Cutting funding to climate change research efforts would also be a harmful move to human and global environmental health. In addition to researching air quality, the water cycle, and ecosystem changes, NASA’s Earth Science Division researches the patterns and predication of extreme weather events. The instability of the atmosphere due to climate change increases the frequency and severity of storms and droughts. Being proactive about how our Earth is changing is integral to the safety of human lives everywhere, and predicting severe weather events is a major part of that safety.

With all this in mind, what does a Trump presidency mean for Americans who don’t deny climate change, who want an environmental sustainability agenda to be pushed forward? After the election, Neil Degrasse Tyson said we need to make America smart again, but what will that accomplish?

I believe educating America will encourage some change. However, it has been shown that climate change deniers are often scientifically literate people. Rather than only educating the country (which should be involved), those who want to oppose climate change deniers should also target the hearts, the morality of said deniers.

Tell stories about how climate change has influenced you or your community. Talk about how elevated temperatures affect your hometown or if you have experienced a major storm induced by the instability of the atmosphere. Discuss how droughts are affecting your crop yields or if you’re seeing a certain species of fish disappear in the river near your house. Are you seeing the sea level rise? Are you seeing your weather become more and more unpredictable? Share your stories.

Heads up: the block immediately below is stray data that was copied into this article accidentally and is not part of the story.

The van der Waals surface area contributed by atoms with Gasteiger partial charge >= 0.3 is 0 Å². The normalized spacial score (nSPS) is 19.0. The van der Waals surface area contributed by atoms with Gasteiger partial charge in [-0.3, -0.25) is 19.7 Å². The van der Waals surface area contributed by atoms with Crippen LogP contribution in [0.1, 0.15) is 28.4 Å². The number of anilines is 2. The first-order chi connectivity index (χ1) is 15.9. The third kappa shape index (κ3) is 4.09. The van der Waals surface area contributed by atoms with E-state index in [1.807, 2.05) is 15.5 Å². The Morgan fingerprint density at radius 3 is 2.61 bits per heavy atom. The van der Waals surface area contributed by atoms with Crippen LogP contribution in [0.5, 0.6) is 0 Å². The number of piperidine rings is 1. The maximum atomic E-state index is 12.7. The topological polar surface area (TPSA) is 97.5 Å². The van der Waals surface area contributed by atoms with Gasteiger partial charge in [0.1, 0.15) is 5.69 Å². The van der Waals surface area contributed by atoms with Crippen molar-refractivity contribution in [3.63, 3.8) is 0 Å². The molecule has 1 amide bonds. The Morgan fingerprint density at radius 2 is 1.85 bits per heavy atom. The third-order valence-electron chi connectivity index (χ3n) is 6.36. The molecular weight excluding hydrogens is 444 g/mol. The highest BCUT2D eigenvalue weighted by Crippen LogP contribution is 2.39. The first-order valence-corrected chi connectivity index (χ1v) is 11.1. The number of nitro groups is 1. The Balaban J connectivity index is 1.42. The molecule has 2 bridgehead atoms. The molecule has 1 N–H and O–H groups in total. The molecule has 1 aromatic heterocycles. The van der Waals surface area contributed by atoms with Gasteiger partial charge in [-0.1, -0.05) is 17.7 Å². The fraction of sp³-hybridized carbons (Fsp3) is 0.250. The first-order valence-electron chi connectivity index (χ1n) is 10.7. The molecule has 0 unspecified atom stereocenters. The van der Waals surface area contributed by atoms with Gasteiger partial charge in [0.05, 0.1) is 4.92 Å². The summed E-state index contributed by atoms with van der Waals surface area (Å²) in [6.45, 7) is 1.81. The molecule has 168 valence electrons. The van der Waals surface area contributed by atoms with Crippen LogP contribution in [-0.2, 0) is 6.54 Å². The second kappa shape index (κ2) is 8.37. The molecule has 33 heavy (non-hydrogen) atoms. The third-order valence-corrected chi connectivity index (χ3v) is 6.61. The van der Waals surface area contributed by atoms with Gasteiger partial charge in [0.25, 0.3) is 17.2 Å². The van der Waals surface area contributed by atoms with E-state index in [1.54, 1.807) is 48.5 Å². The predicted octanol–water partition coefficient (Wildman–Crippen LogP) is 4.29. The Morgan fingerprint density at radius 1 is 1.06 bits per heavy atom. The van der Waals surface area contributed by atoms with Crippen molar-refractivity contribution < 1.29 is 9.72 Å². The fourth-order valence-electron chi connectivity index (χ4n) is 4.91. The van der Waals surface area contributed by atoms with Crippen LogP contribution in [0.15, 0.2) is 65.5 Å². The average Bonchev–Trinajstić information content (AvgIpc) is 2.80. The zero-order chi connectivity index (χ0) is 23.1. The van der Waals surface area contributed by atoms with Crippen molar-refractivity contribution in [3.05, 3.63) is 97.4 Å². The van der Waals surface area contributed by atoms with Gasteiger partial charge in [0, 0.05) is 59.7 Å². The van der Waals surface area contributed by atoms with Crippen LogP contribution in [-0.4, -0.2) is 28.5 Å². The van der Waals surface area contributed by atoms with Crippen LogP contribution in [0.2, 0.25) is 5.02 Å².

These discussions could be in the form of a blog or Facebook post, a letter to your local government representatives, or even a simple dinner conversation with extended family members. These conversations could be between two people or in an auditorium in front of thousands. Convey how climate change affects you and, consequently, how it affects everyone on Earth.

Regardless of what you hear about Trump’s flip-flopping of stances, don’t settle for his administration’s “we’ll wait and see what happens” stance on climate change. Be proactive in speaking your opinions (here is a list of ways talk to a climate skeptic), share your knowledge of science, and share your personal stories about climate change. Together we can oppose Trump’s destructive policies which would exacerbate climate change; together we can move forward in sustaining the health of our Earth and her inhabitants.

Featured image credit: Gage Skidmore via Flickr.

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  1. Anonymous

    P.S. I didn’t sign my earlier post. I am the one mentioning that I live in Oklahoma.


    Peggy Cook
    Stillwater, Oklahoma

  2. Anonymous

    Shes truly correct